A few years ago, my parents showed me a faded typed manuscript of a memoir, The World of an Insignificant Woman. It was written in the mid 1980’s by my grandfather’s sister, Catherine Thackray, about their parents and family. It is based in a large part on the handwritten memoirs and letters of my great-grandmother, Hilda Marjory Sharp (born 1882).
In recent years I’ve taken a particular interest in new forms of publishing. I drink in the columns of Cory Doctorow and the experiments of James Bridle (two London-based thinkers I have had the pleasure of meeting a few times, through English PEN and Free Word Centre activities). The potential of print-on-demand and eBook publishing is huge, and I had begun to think seriously about getting in on the micro-publishing action.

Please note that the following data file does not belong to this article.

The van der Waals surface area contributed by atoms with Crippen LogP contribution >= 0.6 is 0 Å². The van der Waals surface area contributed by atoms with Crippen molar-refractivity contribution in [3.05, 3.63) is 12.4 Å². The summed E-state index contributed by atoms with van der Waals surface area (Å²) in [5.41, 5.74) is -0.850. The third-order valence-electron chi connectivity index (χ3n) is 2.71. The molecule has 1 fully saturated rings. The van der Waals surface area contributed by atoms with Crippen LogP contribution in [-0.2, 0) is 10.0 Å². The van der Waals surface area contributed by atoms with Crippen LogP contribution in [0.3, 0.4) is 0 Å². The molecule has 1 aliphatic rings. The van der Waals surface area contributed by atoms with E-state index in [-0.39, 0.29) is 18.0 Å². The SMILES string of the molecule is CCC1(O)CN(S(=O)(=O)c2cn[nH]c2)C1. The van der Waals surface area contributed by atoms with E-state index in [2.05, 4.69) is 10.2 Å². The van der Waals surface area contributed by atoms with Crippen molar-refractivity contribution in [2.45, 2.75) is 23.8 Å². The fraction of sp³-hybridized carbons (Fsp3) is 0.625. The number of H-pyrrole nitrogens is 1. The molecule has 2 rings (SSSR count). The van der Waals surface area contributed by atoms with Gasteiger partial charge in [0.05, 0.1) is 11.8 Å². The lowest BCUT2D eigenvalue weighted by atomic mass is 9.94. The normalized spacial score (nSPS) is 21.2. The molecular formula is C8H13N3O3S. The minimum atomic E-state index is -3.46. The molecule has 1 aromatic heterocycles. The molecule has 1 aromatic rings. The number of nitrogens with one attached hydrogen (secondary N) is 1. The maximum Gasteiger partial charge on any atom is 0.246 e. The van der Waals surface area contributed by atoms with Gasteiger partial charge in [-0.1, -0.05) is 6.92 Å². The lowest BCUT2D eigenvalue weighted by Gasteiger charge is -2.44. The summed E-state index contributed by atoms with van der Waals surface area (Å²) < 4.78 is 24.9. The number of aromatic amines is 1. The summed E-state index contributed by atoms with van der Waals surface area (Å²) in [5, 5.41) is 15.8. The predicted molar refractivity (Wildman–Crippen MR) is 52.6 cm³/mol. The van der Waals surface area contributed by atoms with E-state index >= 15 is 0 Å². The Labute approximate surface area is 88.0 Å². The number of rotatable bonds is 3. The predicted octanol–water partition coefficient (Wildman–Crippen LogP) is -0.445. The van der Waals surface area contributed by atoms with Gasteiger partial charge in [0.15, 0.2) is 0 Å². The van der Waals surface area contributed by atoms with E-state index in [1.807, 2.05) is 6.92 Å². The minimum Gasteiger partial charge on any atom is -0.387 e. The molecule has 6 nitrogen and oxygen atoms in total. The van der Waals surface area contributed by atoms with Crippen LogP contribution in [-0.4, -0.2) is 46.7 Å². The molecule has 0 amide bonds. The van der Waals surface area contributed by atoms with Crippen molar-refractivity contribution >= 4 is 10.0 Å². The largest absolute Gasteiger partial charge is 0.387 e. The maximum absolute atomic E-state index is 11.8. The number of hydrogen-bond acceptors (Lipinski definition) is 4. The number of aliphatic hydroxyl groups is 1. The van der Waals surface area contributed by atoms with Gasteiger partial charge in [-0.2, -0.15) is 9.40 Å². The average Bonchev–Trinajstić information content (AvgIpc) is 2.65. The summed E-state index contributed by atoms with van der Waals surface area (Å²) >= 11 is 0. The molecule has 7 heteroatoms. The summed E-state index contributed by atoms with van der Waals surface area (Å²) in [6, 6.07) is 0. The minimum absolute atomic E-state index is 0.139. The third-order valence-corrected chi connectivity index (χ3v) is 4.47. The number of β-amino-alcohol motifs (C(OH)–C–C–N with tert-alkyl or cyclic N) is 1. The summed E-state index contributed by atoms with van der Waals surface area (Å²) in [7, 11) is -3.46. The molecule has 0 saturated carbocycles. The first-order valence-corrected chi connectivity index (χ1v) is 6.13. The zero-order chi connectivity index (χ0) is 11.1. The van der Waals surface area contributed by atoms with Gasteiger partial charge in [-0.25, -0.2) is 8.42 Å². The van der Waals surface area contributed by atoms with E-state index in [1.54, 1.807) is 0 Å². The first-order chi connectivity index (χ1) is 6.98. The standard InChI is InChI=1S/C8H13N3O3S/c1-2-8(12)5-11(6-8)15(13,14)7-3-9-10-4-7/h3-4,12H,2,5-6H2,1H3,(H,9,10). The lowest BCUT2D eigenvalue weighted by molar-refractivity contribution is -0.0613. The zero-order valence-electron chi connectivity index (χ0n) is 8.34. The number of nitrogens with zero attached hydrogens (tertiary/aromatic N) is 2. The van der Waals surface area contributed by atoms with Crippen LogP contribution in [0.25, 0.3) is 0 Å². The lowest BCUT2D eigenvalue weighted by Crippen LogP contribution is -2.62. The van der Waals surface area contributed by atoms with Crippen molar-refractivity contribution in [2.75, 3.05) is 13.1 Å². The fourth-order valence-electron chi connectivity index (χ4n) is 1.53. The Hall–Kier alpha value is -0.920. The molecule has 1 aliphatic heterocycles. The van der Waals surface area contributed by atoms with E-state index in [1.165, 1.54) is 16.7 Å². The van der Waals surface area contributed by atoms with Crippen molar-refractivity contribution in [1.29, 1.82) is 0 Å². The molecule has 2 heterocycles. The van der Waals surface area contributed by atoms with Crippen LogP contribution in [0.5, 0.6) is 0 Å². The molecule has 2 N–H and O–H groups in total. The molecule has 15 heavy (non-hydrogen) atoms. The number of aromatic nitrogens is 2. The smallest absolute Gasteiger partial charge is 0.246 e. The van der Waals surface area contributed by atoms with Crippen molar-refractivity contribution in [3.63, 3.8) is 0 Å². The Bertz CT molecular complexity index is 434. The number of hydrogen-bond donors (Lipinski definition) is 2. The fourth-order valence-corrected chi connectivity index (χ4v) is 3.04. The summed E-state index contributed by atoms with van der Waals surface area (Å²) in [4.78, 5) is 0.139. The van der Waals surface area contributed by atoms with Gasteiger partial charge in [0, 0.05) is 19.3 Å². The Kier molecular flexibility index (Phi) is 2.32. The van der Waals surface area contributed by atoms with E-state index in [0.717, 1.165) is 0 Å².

Over the weekend I was quoted in Politiken, the Danish broadsheet, discussing the LOCOG attempt to control how staff, athletes and the public tweet during the Olympics. The ‘Games Makers’ have strict tweeting rules, and Twitter have been roped in to police ‘ambush marketing’ attempts by companies who are not an official games sponsor.
Here are the quotes:
Hos den engelske afdeling af PEN, der kæmper for ytringsfrihed over hele verden, siger kampagneleder Robert Sharp, at han finder forbuddet direkte latterligt. “Det er bizart og man kan spekulere over hvilket signal OL sender ud ved netop at lægge så meget vægt på deres sponsorers interesser. Det efterlader en med en dårlig smag i munden og det strider for mig at se imod hele den olympiske ånd, der går ud på åbenhed og at dele”, siger han.